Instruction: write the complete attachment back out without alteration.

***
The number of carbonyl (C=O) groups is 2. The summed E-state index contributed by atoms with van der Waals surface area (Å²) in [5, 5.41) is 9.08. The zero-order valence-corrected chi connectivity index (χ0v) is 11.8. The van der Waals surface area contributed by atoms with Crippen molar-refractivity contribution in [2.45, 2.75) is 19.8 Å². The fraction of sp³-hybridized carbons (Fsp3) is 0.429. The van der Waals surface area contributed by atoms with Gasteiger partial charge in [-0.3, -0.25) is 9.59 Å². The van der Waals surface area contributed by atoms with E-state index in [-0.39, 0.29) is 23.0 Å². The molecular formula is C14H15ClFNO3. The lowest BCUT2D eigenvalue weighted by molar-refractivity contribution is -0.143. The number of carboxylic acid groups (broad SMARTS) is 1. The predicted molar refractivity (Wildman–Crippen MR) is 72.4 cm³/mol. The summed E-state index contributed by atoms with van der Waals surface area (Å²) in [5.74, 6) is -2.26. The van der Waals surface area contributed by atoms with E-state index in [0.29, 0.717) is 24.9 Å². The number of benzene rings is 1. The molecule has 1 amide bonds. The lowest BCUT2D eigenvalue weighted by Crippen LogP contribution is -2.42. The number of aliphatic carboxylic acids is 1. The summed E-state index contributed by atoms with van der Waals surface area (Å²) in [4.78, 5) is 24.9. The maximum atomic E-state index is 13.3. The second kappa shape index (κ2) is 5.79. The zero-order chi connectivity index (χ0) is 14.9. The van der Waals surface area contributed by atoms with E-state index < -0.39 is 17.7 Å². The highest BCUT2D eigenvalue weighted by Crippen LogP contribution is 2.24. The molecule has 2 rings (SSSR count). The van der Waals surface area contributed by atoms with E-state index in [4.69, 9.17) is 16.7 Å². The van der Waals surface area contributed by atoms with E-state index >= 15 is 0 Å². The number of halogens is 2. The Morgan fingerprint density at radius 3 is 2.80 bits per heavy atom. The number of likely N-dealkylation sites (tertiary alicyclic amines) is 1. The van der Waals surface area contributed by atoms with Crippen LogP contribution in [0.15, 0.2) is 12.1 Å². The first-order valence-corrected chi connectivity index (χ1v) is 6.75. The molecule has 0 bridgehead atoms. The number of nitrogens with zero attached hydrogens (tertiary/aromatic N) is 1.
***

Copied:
The number of carbonyl (C=O) groups is 2. The summed E-state index contributed by atoms with van der Waals surface area (Å²) in [5, 5.41) is 9.08. The zero-order valence-corrected chi connectivity index (χ0v) is 11.8. The van der Waals surface area contributed by atoms with Crippen molar-refractivity contribution in [2.45, 2.75) is 19.8 Å². The fraction of sp³-hybridized carbons (Fsp3) is 0.429. The van der Waals surface area contributed by atoms with Gasteiger partial charge in [-0.3, -0.25) is 9.59 Å². The van der Waals surface area contributed by atoms with E-state index in [-0.39, 0.29) is 23.0 Å². The molecular formula is C14H15ClFNO3. The lowest BCUT2D eigenvalue weighted by molar-refractivity contribution is -0.143. The number of carboxylic acid groups (broad SMARTS) is 1. The predicted molar refractivity (Wildman–Crippen MR) is 72.4 cm³/mol. The summed E-state index contributed by atoms with van der Waals surface area (Å²) in [5.74, 6) is -2.26. The van der Waals surface area contributed by atoms with E-state index in [0.29, 0.717) is 24.9 Å². The number of benzene rings is 1. The molecule has 1 amide bonds. The lowest BCUT2D eigenvalue weighted by Crippen LogP contribution is -2.42. The number of aliphatic carboxylic acids is 1. The summed E-state index contributed by atoms with van der Waals surface area (Å²) in [4.78, 5) is 24.9. The maximum atomic E-state index is 13.3. The second kappa shape index (κ2) is 5.79. The zero-order chi connectivity index (χ0) is 14.9. The van der Waals surface area contributed by atoms with E-state index < -0.39 is 17.7 Å². The highest BCUT2D eigenvalue weighted by Crippen LogP contribution is 2.24. The molecule has 2 rings (SSSR count). The van der Waals surface area contributed by atoms with E-state index in [4.69, 9.17) is 16.7 Å². The van der Waals surface area contributed by atoms with E-state index >= 15 is 0 Å². The number of halogens is 2. The Morgan fingerprint density at radius 3 is 2.80 bits per heavy atom. The number of likely N-dealkylation sites (tertiary alicyclic amines) is 1. The van der Waals surface area contributed by atoms with Crippen LogP contribution in [0.15, 0.2) is 12.1 Å². The first-order valence-corrected chi connectivity index (χ1v) is 6.75. The molecule has 0 bridgehead atoms. The number of nitrogens with zero attached hydrogens (tertiary/aromatic N) is 1.